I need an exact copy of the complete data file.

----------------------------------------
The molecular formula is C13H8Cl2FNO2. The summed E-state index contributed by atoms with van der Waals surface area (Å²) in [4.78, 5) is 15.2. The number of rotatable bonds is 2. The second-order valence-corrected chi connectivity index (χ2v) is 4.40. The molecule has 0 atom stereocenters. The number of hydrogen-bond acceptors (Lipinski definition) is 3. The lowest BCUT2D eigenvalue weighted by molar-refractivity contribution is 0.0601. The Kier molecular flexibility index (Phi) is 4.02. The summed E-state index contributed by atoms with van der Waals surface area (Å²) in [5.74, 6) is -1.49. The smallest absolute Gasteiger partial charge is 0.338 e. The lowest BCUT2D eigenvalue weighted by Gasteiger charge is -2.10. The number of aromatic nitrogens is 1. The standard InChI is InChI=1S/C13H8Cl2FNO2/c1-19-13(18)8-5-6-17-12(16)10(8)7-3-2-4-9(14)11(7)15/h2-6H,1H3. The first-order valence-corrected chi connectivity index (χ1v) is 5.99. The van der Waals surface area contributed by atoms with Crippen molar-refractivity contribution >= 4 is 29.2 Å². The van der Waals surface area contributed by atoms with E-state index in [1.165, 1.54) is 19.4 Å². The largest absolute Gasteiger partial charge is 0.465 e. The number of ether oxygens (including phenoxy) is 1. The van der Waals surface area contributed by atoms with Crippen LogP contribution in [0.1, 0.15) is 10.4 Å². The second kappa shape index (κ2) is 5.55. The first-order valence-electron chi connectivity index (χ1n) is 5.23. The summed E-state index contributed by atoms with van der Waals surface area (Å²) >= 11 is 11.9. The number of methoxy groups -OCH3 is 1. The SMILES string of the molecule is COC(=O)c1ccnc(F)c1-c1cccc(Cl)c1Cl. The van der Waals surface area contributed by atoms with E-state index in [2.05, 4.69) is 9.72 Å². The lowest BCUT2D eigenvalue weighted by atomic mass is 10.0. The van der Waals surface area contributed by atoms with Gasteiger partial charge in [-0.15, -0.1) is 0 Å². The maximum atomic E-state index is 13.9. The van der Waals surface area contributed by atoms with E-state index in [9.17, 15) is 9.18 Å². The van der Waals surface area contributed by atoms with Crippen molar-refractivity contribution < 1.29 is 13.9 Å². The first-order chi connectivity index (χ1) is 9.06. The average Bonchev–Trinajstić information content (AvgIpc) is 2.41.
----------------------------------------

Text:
The molecular formula is C13H8Cl2FNO2. The summed E-state index contributed by atoms with van der Waals surface area (Å²) in [4.78, 5) is 15.2. The number of rotatable bonds is 2. The second-order valence-corrected chi connectivity index (χ2v) is 4.40. The molecule has 0 atom stereocenters. The number of hydrogen-bond acceptors (Lipinski definition) is 3. The lowest BCUT2D eigenvalue weighted by molar-refractivity contribution is 0.0601. The Kier molecular flexibility index (Phi) is 4.02. The summed E-state index contributed by atoms with van der Waals surface area (Å²) in [5.74, 6) is -1.49. The smallest absolute Gasteiger partial charge is 0.338 e. The lowest BCUT2D eigenvalue weighted by Gasteiger charge is -2.10. The number of aromatic nitrogens is 1. The standard InChI is InChI=1S/C13H8Cl2FNO2/c1-19-13(18)8-5-6-17-12(16)10(8)7-3-2-4-9(14)11(7)15/h2-6H,1H3. The first-order valence-corrected chi connectivity index (χ1v) is 5.99. The van der Waals surface area contributed by atoms with Crippen molar-refractivity contribution >= 4 is 29.2 Å². The van der Waals surface area contributed by atoms with E-state index in [1.165, 1.54) is 19.4 Å². The largest absolute Gasteiger partial charge is 0.465 e. The number of ether oxygens (including phenoxy) is 1. The van der Waals surface area contributed by atoms with Crippen LogP contribution in [0.1, 0.15) is 10.4 Å². The second kappa shape index (κ2) is 5.55. The first-order valence-electron chi connectivity index (χ1n) is 5.23. The summed E-state index contributed by atoms with van der Waals surface area (Å²) >= 11 is 11.9. The number of methoxy groups -OCH3 is 1. The SMILES string of the molecule is COC(=O)c1ccnc(F)c1-c1cccc(Cl)c1Cl. The van der Waals surface area contributed by atoms with E-state index in [2.05, 4.69) is 9.72 Å². The lowest BCUT2D eigenvalue weighted by atomic mass is 10.0. The van der Waals surface area contributed by atoms with Gasteiger partial charge in [-0.15, -0.1) is 0 Å². The maximum atomic E-state index is 13.9. The van der Waals surface area contributed by atoms with E-state index in [9.17, 15) is 9.18 Å². The van der Waals surface area contributed by atoms with Crippen molar-refractivity contribution < 1.29 is 13.9 Å². The first-order chi connectivity index (χ1) is 9.06. The average Bonchev–Trinajstić information content (AvgIpc) is 2.41.